Friday, February 25, 2005

Of Eating and Being

Ludwig Feuerbach is the source of the pun, man ist was man isst, the punniness of which is lost in the English translation: One is what one eats. ‘Ist’ is translated by is, ‘isst’ by eats. ‘Isst’ is from the infinitive essen, to eat. A nice feature of German is that it marks the distinction between human and animal eating. Essen is what we do; fressen is what the animals do. But if a man pigs out, then he can be called a Fresser. My cat Caissa, old and spoiled, prefers my food to her own. I have so 'humanized' her that she is now an Esser rather than a Fresser. Indeed, she is on the way to becoming a Delikatesser, indeed, a Feinschmecker.

I once ate in a Jewish delicatessen on the east side of Cleveland in which one of the sandwiches on the menu was entitled ‘The Fresser.’ Of course, that is what I ordered. Ein Fresser ist was er frisst.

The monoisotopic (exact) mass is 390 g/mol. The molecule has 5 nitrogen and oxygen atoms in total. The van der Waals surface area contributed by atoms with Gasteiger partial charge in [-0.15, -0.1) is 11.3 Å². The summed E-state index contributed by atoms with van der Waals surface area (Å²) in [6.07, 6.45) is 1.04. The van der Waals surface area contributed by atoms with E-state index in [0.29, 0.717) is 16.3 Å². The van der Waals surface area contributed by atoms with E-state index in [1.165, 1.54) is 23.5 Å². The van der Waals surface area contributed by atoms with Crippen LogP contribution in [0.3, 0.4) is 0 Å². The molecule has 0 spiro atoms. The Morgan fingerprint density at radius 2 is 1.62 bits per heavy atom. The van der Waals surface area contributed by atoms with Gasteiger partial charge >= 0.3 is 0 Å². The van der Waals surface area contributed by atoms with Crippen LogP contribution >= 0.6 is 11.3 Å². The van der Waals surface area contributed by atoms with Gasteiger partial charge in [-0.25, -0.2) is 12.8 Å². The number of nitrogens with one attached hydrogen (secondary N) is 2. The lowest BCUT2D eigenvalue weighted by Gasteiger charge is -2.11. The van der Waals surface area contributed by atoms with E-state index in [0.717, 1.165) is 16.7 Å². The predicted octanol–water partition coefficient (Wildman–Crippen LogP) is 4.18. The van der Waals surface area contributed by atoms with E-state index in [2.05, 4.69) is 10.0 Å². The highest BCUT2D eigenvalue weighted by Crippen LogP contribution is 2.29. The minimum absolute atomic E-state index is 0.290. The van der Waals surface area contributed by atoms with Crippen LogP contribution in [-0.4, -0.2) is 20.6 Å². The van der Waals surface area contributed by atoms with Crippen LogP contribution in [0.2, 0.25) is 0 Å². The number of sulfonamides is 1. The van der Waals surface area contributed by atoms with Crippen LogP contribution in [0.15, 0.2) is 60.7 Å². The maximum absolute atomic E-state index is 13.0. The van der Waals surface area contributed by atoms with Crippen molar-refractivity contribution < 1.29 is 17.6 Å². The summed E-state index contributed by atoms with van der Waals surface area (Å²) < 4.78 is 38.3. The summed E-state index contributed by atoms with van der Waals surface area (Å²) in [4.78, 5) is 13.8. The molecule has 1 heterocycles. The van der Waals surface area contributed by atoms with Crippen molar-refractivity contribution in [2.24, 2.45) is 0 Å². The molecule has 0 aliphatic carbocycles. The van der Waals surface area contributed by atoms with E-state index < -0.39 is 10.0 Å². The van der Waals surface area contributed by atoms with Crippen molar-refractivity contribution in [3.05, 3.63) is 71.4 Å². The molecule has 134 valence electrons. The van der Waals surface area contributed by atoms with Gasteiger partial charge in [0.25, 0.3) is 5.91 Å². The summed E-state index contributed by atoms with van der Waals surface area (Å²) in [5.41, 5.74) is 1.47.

The English distinction between the nouns ‘food’ and ‘feed’ parallels the distinction between essen and fressen. Feed is what animals, typically farm animals, get; food is for humans and their pets. I heard of a woman who, suspecting her man of engaging in an extramural liaison, remarked that her evidence was that he was "off his feed." The animal!

There is a restaurant in Apache Junction, Arizona called The Feedbag. No restaurant in Scottsdale (or at least the tonier precincts thereof) would ever bear such a name. There is also an eating establishment in AJ called the Dirtwater Café. One morning my wife wanted to go out for breakfast. (I prefer to eat at home where I am master of my domain, fork in one hand, remote control in the other.) Confusing the two establishments, she said, "Let’s go out to the Dirtbag Café."

I’ll end on a serious note. I used the expression ‘pig out’ above. It is philosophically unacceptable because it involves the dubious ascription of gluttony to pigs. It is arguable, however, that only a man, but no animal, can be a glutton. Similarly, a man, but no animal, can be bestial. A man, but no animal, can sink below his nature. This naturally leads us into normative ethics and the concept of perversion. But these are topics too tough to tangle with at the moment.